Military Wiki
FGP 227
Role Flying boat research aircraft
National origin Germany
Manufacturer FGP
First flight September 1944[1]
Number built 1[1]

The FGP 227 was a ¼ scale flying model of the Blohm & Voss BV 238 flying boat, built to provide data for the development of the BV 238.[1]

Design and development

The FGP 227 was a faithful scale model with accommodation for a pilot in the front cockpit and a flight test observer in a cockpit aft of the wing. Power was supplied by six 15.7 kW (21 hp) ILO F 12/400 air-cooled two-stroke engines driving three bladed propellers.[1]

Completed early in 1944 the FGP 227 (BQ+UZ) was fitted with a temporary wheeled undercarriage of ten small wheels fitted with low-pressure tyres. Intended to allow flight tests to commence from the manufacturers airfield, the FGP 227 refused to take-off from the grass airfield. To allow flight test to begin the aircraft was dismantled and transported to Erprobungsstelle See, Travemünde, (E-Stelle - flying boat testing station).[2] During transport French prisoners of war loading the wing onto flat-bed trucks allowed it to fall from a crane causing damage which was not repaired until September 1944.[1]

Operational history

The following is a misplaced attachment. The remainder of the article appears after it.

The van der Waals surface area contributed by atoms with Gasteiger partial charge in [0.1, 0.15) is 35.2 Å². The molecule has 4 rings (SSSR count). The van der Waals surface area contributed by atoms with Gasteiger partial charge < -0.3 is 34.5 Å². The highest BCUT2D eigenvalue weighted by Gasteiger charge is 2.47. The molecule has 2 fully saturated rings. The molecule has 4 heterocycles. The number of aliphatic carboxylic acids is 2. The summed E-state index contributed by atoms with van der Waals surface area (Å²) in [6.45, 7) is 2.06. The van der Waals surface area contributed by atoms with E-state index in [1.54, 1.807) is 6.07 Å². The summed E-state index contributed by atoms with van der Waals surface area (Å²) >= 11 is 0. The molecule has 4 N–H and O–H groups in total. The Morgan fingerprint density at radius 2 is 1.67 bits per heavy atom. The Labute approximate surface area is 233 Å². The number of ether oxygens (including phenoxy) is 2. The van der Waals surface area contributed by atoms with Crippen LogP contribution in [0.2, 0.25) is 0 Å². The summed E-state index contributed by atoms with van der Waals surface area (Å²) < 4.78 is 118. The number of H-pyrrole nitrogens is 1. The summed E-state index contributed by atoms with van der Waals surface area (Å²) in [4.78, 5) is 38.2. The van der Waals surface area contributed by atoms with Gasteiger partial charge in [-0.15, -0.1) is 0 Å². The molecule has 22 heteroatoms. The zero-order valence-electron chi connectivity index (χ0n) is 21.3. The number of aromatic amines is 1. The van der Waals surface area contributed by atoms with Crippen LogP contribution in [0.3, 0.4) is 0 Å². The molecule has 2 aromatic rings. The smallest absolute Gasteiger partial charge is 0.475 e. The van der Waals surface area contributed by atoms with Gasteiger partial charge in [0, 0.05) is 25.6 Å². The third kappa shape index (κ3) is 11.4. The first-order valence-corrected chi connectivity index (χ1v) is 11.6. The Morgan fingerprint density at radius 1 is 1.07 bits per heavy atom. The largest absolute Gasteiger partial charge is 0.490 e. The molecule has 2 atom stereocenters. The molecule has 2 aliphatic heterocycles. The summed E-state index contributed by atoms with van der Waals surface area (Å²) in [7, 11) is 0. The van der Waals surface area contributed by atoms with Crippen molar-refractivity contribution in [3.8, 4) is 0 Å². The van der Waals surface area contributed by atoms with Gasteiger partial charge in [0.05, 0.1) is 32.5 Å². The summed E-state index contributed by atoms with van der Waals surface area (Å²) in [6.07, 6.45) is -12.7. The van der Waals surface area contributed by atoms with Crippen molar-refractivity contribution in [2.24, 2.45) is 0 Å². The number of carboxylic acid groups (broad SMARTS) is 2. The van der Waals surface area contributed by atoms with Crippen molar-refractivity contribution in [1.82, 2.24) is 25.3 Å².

Flight tests commenced in September 1944 as soon as the repairs were completed, but all six engines stopped due to fuel starvation soon after take-off, resulting in a heavy landing on the water. The FGP 227 was again repaired after which the aircraft flew several more times. However, by this time the BV 238 programme had been halted, not least because BV 238 V1 had been sunk at its moorings on Lake Schaal by allied fighters, so no useful data were gleaned from the programme.[1]

Specifications (FGP 227)

Data from Green[1]

General characteristics

  • Crew: 2
  • Length: 11.95 m (39 ft 2 in)
  • Wingspan: 15.25 m (50 ft 0 in)
  • Wing area: 24.24 m2 (260.9 sq ft)
  • Empty weight: 1,250 kg (2,756 lb)
  • Gross weight: 1,640 kg (3,616 lb)
  • Powerplant: 6 × ILO F 12/400 air-cooled two-stroke piston engines, 15.7 kW (21.1 hp) each
  • Propellers: 3-bladed fixed pitch propellers


  1. 1.0 1.1 1.2 1.3 1.4 1.5 1.6 Green, William (2010). Aircraft of the Third Reich (1st ed.). London: Aerospace Publishing Limited. pp. 167–168. ISBN 978-1-900732-06-2. 
  2. "Travemünde". Germany: 8 Feb 2012. Retrieved 13 May 2012. 


This page uses Creative Commons Licensed content from Wikipedia (view authors).